In February the newly formed Trustee Diversity Panel published its inaugural Inspire List of over 60 inspirational trustees from racially and ethnically diverse backgrounds.
As part of the #InspireList, we sat down with trustee, Ash Mohammed, Chair of Move On to find out her thoughts on being nominated as an inspirational trustee.
Submissions to the list are continuing to be accepted online, and the list will be refreshed quarterly, in order to continue building a broader picture of trustee racial and ethnic diversity.
How pleased you are to have been included on the list and what does it mean to you?
I was both humbled and very proud to be included on the list, I’ve worked in the 3rd sector and on board roles for some years now and you don’t do it for the glory, however we’re all human and it’s great to be recognised amongst some amazing individuals.
Why did you want to become a trustee?
I grew up in Yorkshire to immigrant parents and spent most of my childhood in poverty, I’ve been fortunate in my career and have always been involved to some degree in the charitable sector. I wanted to find a way of impacting a greater number of people and also apply the skills and experience I’ve gained throughout my career. So felt a board role would be the best place to do that, and that’s been proven right by the work I’ve done with Move On.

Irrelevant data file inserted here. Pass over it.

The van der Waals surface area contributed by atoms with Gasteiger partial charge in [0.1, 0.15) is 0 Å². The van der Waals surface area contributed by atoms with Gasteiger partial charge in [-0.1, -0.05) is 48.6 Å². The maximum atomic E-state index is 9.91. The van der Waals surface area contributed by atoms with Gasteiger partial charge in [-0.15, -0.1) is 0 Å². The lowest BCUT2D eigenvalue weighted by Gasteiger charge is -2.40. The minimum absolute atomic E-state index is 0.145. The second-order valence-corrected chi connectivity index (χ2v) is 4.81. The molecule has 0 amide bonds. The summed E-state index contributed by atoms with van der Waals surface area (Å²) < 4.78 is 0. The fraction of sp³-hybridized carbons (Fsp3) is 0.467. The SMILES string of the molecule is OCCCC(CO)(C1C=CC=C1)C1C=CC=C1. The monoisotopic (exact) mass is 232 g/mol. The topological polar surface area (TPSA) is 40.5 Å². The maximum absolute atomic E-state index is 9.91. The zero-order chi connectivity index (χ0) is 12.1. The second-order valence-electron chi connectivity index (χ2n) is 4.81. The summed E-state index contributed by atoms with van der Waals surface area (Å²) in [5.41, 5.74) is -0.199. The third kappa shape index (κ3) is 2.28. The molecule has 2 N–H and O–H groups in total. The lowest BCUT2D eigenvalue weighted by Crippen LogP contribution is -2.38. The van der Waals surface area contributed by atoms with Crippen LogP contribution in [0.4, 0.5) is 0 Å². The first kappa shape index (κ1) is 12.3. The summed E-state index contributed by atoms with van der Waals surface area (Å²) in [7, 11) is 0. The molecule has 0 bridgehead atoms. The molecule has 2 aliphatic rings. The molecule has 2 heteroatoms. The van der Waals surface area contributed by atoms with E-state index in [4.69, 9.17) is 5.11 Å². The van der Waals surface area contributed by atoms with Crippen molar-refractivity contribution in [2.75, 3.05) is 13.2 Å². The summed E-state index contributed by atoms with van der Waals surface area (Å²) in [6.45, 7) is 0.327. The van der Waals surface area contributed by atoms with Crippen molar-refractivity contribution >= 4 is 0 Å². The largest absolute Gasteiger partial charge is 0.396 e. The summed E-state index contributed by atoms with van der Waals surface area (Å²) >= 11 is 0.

What do you think are the key barriers to becoming a trustee if you are from an under represented group?
I’m very active in this space at NatWest as it’s a topic very close to my heart, having been raised by immigrant parents in Bradford West Yorkshire in the 70s/80s. In my opinion there are a number of barriers; – role models; there’s a distinct absence of minority role models in the third sector board level roles – educational; lower social class and education is linked to ethnic minorities, there’s an assumption (rightly or wrongly), you need to have a law or finance degree to be a board member – Unconscious bias; if we acknowledge most boards are made up of white middle aged men, then we should also acknowledge those biases will play a part in recruiting new board members.
Why you think the #InspireList matters?
I think it matters for 2 important reasons. Firstly its great to recognise amazing individuals who give up their time willingly to help those less fortunate. Secondly, diversity in the 3rd sector on boards is sadly lacking. I recall when I began looking for board roles I couldn’t see any role models that looked like me or with my background. The inspire list profiles individuals of all diversities and therefore creating a platform to inspire the next generation of board members.
What do you think needs to be done to encourage more people to become trustees?
Create role models who are passionate about making a change and then make them visible. Actively encouraging others from minority groups – create some inclusion minimums(targets) for boards – use existing employee led networks to promote new roles. Consider the language and barriers inherent in role descriptions.